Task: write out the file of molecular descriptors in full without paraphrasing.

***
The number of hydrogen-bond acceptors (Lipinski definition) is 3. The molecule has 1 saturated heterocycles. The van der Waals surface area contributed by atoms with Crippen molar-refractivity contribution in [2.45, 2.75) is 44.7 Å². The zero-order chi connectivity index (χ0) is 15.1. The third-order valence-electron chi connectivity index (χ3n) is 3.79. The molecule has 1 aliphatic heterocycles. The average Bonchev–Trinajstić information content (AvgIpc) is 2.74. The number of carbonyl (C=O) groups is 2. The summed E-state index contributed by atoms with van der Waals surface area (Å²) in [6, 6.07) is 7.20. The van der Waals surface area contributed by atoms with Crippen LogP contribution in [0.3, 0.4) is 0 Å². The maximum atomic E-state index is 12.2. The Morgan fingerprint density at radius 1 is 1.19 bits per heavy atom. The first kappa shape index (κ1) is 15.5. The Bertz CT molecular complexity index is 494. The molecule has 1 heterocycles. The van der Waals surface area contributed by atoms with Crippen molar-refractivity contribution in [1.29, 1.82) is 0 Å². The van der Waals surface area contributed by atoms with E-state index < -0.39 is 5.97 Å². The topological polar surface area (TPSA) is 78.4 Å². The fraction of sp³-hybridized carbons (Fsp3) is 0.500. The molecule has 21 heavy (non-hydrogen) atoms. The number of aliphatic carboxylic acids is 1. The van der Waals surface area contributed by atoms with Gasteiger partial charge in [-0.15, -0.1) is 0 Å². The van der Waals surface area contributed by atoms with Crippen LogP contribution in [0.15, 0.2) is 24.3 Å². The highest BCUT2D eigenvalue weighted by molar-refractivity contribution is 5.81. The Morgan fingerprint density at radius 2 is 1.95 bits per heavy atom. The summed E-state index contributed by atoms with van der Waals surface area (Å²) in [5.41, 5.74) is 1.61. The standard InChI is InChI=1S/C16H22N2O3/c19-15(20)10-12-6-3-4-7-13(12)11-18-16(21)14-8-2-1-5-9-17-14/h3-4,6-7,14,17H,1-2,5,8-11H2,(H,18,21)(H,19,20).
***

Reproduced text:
The number of hydrogen-bond acceptors (Lipinski definition) is 3. The molecule has 1 saturated heterocycles. The van der Waals surface area contributed by atoms with Crippen molar-refractivity contribution in [2.45, 2.75) is 44.7 Å². The zero-order chi connectivity index (χ0) is 15.1. The third-order valence-electron chi connectivity index (χ3n) is 3.79. The molecule has 1 aliphatic heterocycles. The average Bonchev–Trinajstić information content (AvgIpc) is 2.74. The number of carbonyl (C=O) groups is 2. The summed E-state index contributed by atoms with van der Waals surface area (Å²) in [6, 6.07) is 7.20. The van der Waals surface area contributed by atoms with Crippen LogP contribution in [0.3, 0.4) is 0 Å². The maximum atomic E-state index is 12.2. The Morgan fingerprint density at radius 1 is 1.19 bits per heavy atom. The first kappa shape index (κ1) is 15.5. The Bertz CT molecular complexity index is 494. The molecule has 1 heterocycles. The van der Waals surface area contributed by atoms with Crippen molar-refractivity contribution in [1.29, 1.82) is 0 Å². The van der Waals surface area contributed by atoms with E-state index < -0.39 is 5.97 Å². The topological polar surface area (TPSA) is 78.4 Å². The fraction of sp³-hybridized carbons (Fsp3) is 0.500. The molecule has 21 heavy (non-hydrogen) atoms. The number of aliphatic carboxylic acids is 1. The van der Waals surface area contributed by atoms with Gasteiger partial charge in [-0.15, -0.1) is 0 Å². The van der Waals surface area contributed by atoms with Crippen LogP contribution in [0.15, 0.2) is 24.3 Å². The highest BCUT2D eigenvalue weighted by molar-refractivity contribution is 5.81. The Morgan fingerprint density at radius 2 is 1.95 bits per heavy atom. The summed E-state index contributed by atoms with van der Waals surface area (Å²) in [5.41, 5.74) is 1.61. The standard InChI is InChI=1S/C16H22N2O3/c19-15(20)10-12-6-3-4-7-13(12)11-18-16(21)14-8-2-1-5-9-17-14/h3-4,6-7,14,17H,1-2,5,8-11H2,(H,18,21)(H,19,20).